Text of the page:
Edinburgh Film Festival: The story of ‘Dummy Jim’

Dummy Jim. Picture: complimentary
Dummy Jim. Picture: complimentary
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In 1951 a deaf factory worker from Aberdeenshire embarked on a solo cycling trip from his home to the Arctic Circle – 3000 miles away. Now the story of his remarkable journey has been made into a film set for its UK premiere at Edinburgh International Film Festival tomorrow.

It was a chance find in the second-hand bookshop on the island of Iona by his mother that sent Matt Hulse off on his own journey of discovery more than a dozen years ago. The Edinburgh film-maker admits the Christmas gift he received with a note saying, “do not feel obliged to do anything with this book,” perfectly suited his fondness for “mavericks and eccentrics.”

The incredible story of James Duthie, a deaf factory worker who cycled solo to the Arctic Circle. Picture: complimentary

The incredible story of James Duthie, a deaf factory worker who cycled solo to the Arctic Circle. Picture: complimentary

Inside the package was a small, self-published journal simply entitled I Cycled Into The Arctic Circle, by one James Duthie, of Aberdeenshire, a deaf factory worker.

Hulse, who had previously made a number of short films, was immediately intrigued by the quirky nature of the book and its story of how Duthie embarked on a solo cycling trip from his home in a fishing village to the Arctic Circle – 3000 miles away – half a century earlier. He was said to have left with just a handful of spare clothes, a simple map and a basic tent.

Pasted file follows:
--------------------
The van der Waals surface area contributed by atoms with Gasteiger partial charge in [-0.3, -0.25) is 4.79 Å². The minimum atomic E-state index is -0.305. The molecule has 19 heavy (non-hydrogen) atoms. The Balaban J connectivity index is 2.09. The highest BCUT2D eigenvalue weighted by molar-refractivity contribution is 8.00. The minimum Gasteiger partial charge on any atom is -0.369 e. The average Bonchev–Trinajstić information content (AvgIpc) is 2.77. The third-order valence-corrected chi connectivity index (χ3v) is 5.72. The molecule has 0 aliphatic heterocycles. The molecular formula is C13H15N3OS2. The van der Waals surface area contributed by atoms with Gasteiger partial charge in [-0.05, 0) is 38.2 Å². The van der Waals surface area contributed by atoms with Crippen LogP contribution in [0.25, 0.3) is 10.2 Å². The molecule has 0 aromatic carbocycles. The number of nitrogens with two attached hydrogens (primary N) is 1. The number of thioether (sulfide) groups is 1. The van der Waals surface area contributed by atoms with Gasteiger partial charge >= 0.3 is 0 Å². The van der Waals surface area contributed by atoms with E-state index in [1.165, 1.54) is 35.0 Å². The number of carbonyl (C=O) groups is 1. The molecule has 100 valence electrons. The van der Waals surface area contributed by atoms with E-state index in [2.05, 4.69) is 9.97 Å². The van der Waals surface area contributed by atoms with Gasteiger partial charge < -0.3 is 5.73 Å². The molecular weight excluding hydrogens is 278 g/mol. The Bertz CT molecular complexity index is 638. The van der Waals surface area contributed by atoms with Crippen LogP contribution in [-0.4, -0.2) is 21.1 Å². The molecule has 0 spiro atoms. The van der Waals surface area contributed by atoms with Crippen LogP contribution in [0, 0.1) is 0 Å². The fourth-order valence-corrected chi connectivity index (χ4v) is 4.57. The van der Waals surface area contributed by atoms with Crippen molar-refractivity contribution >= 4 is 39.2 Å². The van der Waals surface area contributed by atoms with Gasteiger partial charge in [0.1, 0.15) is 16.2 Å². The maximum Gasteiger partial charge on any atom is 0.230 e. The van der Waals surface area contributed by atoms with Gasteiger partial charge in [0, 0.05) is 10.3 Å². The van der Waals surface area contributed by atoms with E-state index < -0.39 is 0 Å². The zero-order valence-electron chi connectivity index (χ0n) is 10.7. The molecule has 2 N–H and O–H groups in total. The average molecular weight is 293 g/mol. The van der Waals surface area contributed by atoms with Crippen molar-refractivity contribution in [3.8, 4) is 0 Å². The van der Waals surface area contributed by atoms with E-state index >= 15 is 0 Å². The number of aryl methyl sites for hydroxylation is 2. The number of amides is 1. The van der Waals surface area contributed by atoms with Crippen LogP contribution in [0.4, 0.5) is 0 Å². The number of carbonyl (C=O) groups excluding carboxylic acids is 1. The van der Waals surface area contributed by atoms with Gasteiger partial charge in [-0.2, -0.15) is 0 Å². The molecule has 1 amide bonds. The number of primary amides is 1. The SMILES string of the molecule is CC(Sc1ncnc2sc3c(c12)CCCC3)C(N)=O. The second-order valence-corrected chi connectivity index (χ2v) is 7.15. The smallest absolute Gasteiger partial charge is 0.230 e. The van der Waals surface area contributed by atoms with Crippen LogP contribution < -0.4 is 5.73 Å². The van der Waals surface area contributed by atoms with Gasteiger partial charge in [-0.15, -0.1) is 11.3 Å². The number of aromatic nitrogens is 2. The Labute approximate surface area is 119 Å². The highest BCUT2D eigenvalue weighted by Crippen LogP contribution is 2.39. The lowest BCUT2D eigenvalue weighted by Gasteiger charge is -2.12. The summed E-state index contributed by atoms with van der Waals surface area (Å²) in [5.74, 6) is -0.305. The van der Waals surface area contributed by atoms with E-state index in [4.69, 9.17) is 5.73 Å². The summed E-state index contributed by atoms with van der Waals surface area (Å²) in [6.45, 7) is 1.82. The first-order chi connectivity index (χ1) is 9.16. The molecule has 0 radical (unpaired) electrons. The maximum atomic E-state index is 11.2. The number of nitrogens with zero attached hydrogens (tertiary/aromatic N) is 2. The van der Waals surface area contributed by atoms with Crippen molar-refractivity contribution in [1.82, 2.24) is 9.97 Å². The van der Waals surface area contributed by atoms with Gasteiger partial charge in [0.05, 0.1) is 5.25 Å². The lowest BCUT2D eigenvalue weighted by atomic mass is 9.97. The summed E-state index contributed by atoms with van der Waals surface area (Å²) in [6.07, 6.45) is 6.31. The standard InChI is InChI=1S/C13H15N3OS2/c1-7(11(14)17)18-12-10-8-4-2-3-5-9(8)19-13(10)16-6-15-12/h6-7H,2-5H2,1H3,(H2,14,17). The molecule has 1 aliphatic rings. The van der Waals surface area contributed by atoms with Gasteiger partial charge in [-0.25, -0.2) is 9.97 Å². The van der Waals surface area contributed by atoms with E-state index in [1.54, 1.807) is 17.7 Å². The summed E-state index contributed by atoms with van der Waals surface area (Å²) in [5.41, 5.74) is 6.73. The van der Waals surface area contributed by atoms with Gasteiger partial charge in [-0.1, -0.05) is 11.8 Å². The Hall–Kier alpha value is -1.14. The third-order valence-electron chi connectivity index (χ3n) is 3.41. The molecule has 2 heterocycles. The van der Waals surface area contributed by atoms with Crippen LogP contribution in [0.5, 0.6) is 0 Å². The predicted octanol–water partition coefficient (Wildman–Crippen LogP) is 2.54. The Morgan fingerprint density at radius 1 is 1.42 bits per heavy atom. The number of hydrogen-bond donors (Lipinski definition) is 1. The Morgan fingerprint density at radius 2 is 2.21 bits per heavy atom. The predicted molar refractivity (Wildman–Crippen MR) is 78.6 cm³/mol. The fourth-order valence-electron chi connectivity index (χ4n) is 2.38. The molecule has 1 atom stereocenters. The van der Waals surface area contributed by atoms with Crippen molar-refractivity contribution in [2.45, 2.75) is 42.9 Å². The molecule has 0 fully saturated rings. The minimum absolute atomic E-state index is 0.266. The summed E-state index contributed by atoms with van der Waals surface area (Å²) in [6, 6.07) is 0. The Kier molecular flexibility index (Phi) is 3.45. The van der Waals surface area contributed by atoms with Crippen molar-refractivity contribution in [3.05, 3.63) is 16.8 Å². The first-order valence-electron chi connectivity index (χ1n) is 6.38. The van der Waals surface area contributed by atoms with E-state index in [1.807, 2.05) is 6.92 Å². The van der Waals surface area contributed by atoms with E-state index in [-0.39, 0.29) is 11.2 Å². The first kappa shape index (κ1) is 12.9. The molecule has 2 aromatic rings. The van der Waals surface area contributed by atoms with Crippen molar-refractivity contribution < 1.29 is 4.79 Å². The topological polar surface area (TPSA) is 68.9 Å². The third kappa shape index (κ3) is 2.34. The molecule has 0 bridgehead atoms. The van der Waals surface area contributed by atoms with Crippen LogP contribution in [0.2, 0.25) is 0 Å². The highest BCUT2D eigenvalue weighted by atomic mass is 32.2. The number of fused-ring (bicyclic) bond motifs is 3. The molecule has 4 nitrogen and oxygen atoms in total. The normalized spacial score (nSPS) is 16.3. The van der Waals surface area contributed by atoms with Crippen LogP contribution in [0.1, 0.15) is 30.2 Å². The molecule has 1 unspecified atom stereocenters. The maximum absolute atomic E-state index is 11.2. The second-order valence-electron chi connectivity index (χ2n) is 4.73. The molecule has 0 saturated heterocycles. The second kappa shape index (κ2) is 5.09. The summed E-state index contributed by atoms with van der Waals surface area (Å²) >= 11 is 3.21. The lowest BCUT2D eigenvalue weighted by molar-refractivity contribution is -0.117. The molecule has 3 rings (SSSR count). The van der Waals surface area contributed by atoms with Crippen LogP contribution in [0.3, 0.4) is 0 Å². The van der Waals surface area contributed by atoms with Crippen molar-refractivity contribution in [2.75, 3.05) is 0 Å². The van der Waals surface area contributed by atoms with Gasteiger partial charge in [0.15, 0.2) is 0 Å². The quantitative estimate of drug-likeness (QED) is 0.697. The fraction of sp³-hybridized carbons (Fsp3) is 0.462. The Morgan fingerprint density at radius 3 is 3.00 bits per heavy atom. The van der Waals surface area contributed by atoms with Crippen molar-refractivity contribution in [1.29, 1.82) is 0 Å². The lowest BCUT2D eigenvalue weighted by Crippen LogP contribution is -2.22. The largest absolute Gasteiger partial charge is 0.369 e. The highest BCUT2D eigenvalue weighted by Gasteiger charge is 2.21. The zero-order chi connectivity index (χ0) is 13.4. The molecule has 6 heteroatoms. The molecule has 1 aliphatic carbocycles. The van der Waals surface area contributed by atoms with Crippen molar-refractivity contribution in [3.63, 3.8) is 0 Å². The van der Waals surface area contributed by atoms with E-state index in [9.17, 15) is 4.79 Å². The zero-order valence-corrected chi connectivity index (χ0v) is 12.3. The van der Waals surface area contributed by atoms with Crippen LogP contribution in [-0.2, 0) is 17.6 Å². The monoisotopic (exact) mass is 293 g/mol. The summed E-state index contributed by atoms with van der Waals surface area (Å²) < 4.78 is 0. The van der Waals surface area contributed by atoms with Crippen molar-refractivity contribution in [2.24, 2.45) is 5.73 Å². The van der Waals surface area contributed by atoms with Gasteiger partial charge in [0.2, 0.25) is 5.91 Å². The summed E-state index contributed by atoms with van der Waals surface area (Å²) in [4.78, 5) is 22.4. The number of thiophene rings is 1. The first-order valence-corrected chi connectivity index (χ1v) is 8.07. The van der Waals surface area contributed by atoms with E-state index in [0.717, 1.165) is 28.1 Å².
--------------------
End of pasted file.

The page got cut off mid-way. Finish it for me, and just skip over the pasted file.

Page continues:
Now Hulse is set to unveil his own labour of love, a part feature/part documentary – which he says was made for just £35,000. His tribute to epic trip made by the 30-year-old from Cairnbulg is now one of the contenders for best British feature at the Edinburgh International Film Festival, which will host the UK premiere of Dummy Jim tomorrow.

Named after Duthie’s nickname among the locals, the film was awarded a small amount of development funding from the Scottish Arts Council more than a decade ago, but Hulse struggled to raise enough cash to get it off the ground, scrapped his original screenplay and went back to the drawing board.

The final film – set to a quirky soundtrack by the One Ensemble and Sarah Kenchington – features deaf actor Samuel Dore portraying Duthie as he cycles around rural Aberdeenshire, interspersed with scenes of a modern-day celebration of his life in Cairnbulg, as well as animated sequences. Parts of Duthie’s original book even appear in the film, narrated by Dore or local schoolchildren.

Hulse says: “The thing about the book was that it was written in unintentionally comical English. Duthie attended Donaldson’s deaf school in Edinburgh for a couple of years, but was largely self-taught. The way he had written the book was a bit like Ivor Cutler, Spike Milligan or even William McGonagall, the world’s worst poet, from Dundee. I love his turns of phrase. There was a unique use of English that was never ‘incorrect’ as such, but it was marginal – the unpretentious voice of an outsider.”

Hulse’s research took him to the community of Invercairn – made up of the two distinct villages of Cairnbulg and Inverallochy, near Fraserburgh – where Duthie’s exploits were reasonably well-known and several relatives still lived nearby. Duthie would set off on regular trips on his bike throughout Aberdeenshire, armed with his Bible, occasionally embarking on longer forays, with his tent strapped to his bike, around Europe.